Mailbox bees

Port Norris, NJ(Zone 7b)

About 2 years ago a single bee took up residence in the mail box post.
We plugged the hole, then got a metal post. Ripped out all the flowers on the
fence a few feet behind the mail box. So no flowers within 6 feet of it. (Either
side of the path to the house has bulbs) Found out today when I was raking the
bee is still hanging around and now there are 2 of them.

I realize its not the same bee but a progeny of unknown generation.

Yes, this bee & his pal are aggressive and zoomed at me even though I was
raking a good distance away. I'm afraid my rural carrier is going to get stung.
More than once she rolled her window up and pulled around to the side of my
home to deliver.

I don't want to kill them but is there anything that will entice them to find another
home? There's a lovely groups of lilacs 50 yards away as well as a mature
butterfly bush. But they don't seem interested. In fact, there's an acre of land and
this is the only place the bees hang out !

Please help I'll listen to any suggestions.


Bedford, VA(Zone 7a)

Maybe they're drones and you have a drone space going on? Although usually the drone hangout is pretty high up in the air. Can you get a picture? Just wondering if they are actually yellowjackets and not honeybees

Highland, MD(Zone 7a)

You don't say what the bees look like? Wasp have narrow abdomens, bees are more rounded. There are so many species of bees. Mason bees can look like honeybees and they are solitary, they make their nest in reeds, holes in wood, just about any cavity that is small enough to fill with mud and pollen. One mason bee though can produce more bees, so a couple hanging around wouldn't be that big of a surprise. They are native to the USA.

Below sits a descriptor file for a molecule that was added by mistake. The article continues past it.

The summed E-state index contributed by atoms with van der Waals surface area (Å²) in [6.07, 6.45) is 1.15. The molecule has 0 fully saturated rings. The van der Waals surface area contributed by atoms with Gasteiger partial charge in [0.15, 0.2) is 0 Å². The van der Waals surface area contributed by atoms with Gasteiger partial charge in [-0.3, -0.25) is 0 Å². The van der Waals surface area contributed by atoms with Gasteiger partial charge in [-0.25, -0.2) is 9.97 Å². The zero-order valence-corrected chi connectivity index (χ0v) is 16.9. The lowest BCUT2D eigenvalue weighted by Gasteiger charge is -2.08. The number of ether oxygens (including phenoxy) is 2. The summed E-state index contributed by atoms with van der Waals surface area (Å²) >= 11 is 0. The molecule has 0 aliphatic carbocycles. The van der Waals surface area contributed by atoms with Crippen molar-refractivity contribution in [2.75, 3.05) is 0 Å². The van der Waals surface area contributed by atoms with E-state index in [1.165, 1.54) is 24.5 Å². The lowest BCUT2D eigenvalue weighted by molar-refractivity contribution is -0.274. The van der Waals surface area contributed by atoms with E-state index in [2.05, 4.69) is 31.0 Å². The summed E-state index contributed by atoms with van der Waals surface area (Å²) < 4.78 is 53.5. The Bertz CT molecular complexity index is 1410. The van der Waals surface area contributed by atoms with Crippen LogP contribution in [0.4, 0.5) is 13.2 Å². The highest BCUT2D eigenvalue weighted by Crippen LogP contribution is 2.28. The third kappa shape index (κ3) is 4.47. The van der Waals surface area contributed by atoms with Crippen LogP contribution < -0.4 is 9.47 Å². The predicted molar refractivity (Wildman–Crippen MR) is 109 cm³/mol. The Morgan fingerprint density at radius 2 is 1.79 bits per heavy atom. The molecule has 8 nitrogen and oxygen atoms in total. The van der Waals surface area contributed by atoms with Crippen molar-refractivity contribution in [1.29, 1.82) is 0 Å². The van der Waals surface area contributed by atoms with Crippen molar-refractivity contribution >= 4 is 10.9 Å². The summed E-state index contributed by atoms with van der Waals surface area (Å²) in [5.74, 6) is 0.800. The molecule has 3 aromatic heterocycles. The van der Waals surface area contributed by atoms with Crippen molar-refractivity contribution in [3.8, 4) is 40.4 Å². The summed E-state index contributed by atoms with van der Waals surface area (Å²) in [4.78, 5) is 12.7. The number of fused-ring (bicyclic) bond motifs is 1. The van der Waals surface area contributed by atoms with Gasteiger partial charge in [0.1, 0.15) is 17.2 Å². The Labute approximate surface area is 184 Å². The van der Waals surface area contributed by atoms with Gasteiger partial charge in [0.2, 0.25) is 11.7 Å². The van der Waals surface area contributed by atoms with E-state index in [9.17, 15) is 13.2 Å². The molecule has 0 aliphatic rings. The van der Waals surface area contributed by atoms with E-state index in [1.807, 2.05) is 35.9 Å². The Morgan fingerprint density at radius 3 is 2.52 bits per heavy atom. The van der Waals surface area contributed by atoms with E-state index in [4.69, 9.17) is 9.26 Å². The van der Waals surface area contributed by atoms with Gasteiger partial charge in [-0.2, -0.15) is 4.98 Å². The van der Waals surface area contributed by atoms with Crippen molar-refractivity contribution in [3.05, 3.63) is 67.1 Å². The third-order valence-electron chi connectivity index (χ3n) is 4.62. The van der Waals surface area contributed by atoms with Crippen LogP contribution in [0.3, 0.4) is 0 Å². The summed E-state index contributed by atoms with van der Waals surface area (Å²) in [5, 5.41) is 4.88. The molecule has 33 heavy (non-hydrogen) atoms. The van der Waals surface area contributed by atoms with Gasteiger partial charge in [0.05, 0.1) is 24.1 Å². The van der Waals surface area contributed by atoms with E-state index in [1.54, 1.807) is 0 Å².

If it's a large bee, that looks like a giant bumble bee but the 'butt' is shiny and not fuzzy, they are carpenter bees and they nest in wood. They don't eat it, they just tunnel through it to make channels to lay eggs in. The males can't sting, but the females can if really provoked and it's a heck of a wallop.

Drone congregating areas are typically up high in the trees and drones return to the hive each night. Honeybees can't survive outside of the hive for very long, if at all especially if the temperatures are cooler, they need the heat of the hive to stay warm.

Most bees are very docile and won't fly at you,mason bees don't sting and honeybees do not want to sting ever because it is literally suicide for them. Carpenter males when battling for territory or a female can run into you easily. Wasp are another story, they can be very territorial. Bald face hornets which are black with a white face are outright grumpy and will fly at you unprovoked, European hornets while huge are very gentle unless you hurt them.

Contra Costa County, CA(Zone 9b)

Given that the first sighting was in a hole in a wood post, I would think this is one of the wood boring, solitary bees.

No matter what kind of bee, I do not know if it is possible to tempt them away from a chosen home by planting or not planting certain flowers nearby. Most bees fly all over the neighborhood to forage, so ripping out the flowers in the mailbox garden did not accomplish anything.

Probably the best thing is to reduce possible homes near the mailbox (replacing the post with steel is good) and provide a home away from the mailbox, such as in the back yard.

There are many ways to provide a home for these types of bees, so ID it, then research what to do.

The basic concept is to drill some holes in a block of wood and mount it in the right spot.
The details will include the diameter and depth of the hole, and where to mount it. These will vary with the species, though there is considerable overlap.

Another way to do this is to make a slurry of mud and stick a lot of sticks in it. Especially sticks with soft or hollow centers, like almost anything in the Apiacea family. If you use wood, then drill it out. A block can hold dozens of sticks, and they can be different sizes. See what sorts of bees you attract.

Port Norris, NJ(Zone 7b)

Due to illness I have been away from DG for awhile.
I do thank all for answering my post.

After I googled the various bees mentioned it resembles the carpenter bee.

I'll certainly take all the suggestions and give them a shot.

Tempe, AZ

My friend owns a bee removal company ( in Arizona and apparently bees love to get inside mailboxes! And sprinkler valve boxes... who knew!

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